An economist once said that a crisis is a terrible thing to waste. Sri Lanka’s women have been hard hit by twin crises — the COVID-19 pandemic and the economic crisis — that have set back efforts to achieve gender parity in the island nation. “Increasing women’s economic and political participation is vital for economic recovery, and the current crisis presents an opportunity to advance gender equality,” says
the Institute of Policy Studies (IPS), a Colombo-based think tank.
Sri Lanka’s women have been battered by the COVID-19 pandemic. Female heads of households, in particular, are disproportionately burdened by the pandemic. They head 25.8% of households, or 1.4 million, in the South Asian country, says UN Women
. Many are widows whose husbands were killed in the decades-long civil war in the country.
The women are more likely to carry a “triple burden
.” They are often the sole breadwinner of the family while engaging in unpaid care work and domestic work, defined by IPS as “all non-market, unpaid activities carried out in households.” The women spend 204 minutes daily on unpaid care work — almost double the 114 minutes per day that men do, reports EconomyNext
Sri Lanka’s current economic crisis has further worsened the plight of these women. “A UN survey in May 2022 indicates women and girls’ vulnerability to violence is increasing at the same time as services, including health, police, shelter, and hotlines, are declining due to a lack of financial resources,” reports UNFPA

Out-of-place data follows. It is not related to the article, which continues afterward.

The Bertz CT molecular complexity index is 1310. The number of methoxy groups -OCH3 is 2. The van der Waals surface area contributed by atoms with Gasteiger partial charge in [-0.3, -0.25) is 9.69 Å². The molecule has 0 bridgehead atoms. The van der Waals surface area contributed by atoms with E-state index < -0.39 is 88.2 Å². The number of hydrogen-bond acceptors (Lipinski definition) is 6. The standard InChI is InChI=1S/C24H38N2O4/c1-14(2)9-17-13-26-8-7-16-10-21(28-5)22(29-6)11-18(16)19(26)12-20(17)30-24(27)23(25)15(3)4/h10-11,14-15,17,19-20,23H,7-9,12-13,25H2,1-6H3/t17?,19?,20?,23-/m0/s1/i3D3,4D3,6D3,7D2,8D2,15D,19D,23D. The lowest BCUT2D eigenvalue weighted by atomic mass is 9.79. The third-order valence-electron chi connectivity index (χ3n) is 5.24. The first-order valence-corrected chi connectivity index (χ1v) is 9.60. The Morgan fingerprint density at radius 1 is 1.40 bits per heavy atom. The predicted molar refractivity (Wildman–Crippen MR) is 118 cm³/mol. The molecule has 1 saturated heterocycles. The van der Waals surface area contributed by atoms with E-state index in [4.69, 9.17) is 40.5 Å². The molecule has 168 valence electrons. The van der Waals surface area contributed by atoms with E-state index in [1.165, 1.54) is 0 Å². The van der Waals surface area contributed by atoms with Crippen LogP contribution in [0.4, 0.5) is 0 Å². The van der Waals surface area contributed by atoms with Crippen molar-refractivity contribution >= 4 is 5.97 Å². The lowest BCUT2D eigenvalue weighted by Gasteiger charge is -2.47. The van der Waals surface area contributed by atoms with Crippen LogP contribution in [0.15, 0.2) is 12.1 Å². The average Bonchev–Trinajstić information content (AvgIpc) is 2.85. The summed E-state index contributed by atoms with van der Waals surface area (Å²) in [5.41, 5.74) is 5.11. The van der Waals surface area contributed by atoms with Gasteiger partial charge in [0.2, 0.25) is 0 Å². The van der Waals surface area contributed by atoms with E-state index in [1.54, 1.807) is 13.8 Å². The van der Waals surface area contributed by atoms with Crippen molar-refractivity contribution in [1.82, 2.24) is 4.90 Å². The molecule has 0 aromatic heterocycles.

IPS says that “promoting gender equality would help Sri Lanka overcome the crisis and create a more resilient economy that can effectively absorb future economic shocks.” It recommends policies such as prioritizing data collection to improve the recognition of unpaid care work and adopting affirmative action for higher female political representation.
There are too few women in decision-making positions in Sri Lanka. Only 12 lawmakers in the 225-member legislature, a measly 5.3%
, are women. This has led to a lack of gender sensitivity in policies and programs.
Countless images of women— some with newborn babies leaving them with equally young children while they queued for gas or kerosene — have filled Sri Lankan television screens, social media, and newspapers.
Women work their fingers to the bone in the country’s top three foreign exchange earners: garments, tea exports, and migrant workers to the Middle East.
“Yet, Sri Lankan policy pronouncements rarely mention working-class women,” write feminist economists Bhumika Muchhala, Kanchana N. Ruwanpura, and Smriti Rao in Committee for the Abolition of Illegitimate Debt
. “In a country where women comprise 52% of the population, this is astounding.”Recently
, Sri Lanka President Ranil Wickremesinghe proposed a new bill on gender equality and women’s empowerment to be submitted to Parliament soon. Wickremesinghe stressed the need to increase women’s representation in the Parliament and the public and private sectors.